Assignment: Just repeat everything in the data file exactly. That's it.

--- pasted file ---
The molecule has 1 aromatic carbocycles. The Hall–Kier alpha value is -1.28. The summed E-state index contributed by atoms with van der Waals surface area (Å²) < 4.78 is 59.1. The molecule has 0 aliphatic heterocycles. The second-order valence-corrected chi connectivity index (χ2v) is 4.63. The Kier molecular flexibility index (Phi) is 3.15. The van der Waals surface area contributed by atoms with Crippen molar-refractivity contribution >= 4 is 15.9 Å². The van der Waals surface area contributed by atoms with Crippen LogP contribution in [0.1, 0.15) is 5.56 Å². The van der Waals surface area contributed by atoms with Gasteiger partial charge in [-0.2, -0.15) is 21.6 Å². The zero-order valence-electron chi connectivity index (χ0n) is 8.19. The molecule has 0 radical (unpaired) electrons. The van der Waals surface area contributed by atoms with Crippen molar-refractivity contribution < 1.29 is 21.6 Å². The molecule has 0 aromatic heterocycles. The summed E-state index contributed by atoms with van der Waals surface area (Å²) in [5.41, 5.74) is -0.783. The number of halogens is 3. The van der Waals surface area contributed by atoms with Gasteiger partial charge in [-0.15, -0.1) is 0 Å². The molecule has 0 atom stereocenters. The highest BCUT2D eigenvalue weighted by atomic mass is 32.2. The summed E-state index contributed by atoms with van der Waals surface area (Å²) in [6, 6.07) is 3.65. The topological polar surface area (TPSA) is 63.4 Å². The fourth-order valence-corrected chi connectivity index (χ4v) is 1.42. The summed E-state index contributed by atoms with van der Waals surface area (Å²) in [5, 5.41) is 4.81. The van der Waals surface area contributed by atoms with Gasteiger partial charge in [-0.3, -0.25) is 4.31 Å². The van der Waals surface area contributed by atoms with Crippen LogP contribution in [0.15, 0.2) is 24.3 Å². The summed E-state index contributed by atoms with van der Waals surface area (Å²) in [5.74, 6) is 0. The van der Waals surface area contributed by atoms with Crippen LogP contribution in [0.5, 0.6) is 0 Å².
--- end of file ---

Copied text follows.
The molecule has 1 aromatic carbocycles. The Hall–Kier alpha value is -1.28. The summed E-state index contributed by atoms with van der Waals surface area (Å²) < 4.78 is 59.1. The molecule has 0 aliphatic heterocycles. The second-order valence-corrected chi connectivity index (χ2v) is 4.63. The Kier molecular flexibility index (Phi) is 3.15. The van der Waals surface area contributed by atoms with Crippen molar-refractivity contribution >= 4 is 15.9 Å². The van der Waals surface area contributed by atoms with Crippen LogP contribution in [0.1, 0.15) is 5.56 Å². The van der Waals surface area contributed by atoms with Gasteiger partial charge in [-0.2, -0.15) is 21.6 Å². The zero-order valence-electron chi connectivity index (χ0n) is 8.19. The molecule has 0 radical (unpaired) electrons. The van der Waals surface area contributed by atoms with Crippen molar-refractivity contribution < 1.29 is 21.6 Å². The molecule has 0 aromatic heterocycles. The summed E-state index contributed by atoms with van der Waals surface area (Å²) in [5.41, 5.74) is -0.783. The number of halogens is 3. The van der Waals surface area contributed by atoms with Gasteiger partial charge in [-0.15, -0.1) is 0 Å². The molecule has 0 atom stereocenters. The highest BCUT2D eigenvalue weighted by atomic mass is 32.2. The summed E-state index contributed by atoms with van der Waals surface area (Å²) in [6, 6.07) is 3.65. The topological polar surface area (TPSA) is 63.4 Å². The fourth-order valence-corrected chi connectivity index (χ4v) is 1.42. The summed E-state index contributed by atoms with van der Waals surface area (Å²) in [5, 5.41) is 4.81. The van der Waals surface area contributed by atoms with Gasteiger partial charge in [-0.3, -0.25) is 4.31 Å². The van der Waals surface area contributed by atoms with Crippen LogP contribution in [0.15, 0.2) is 24.3 Å². The summed E-state index contributed by atoms with van der Waals surface area (Å²) in [5.74, 6) is 0. The van der Waals surface area contributed by atoms with Crippen LogP contribution in [0.5, 0.6) is 0 Å².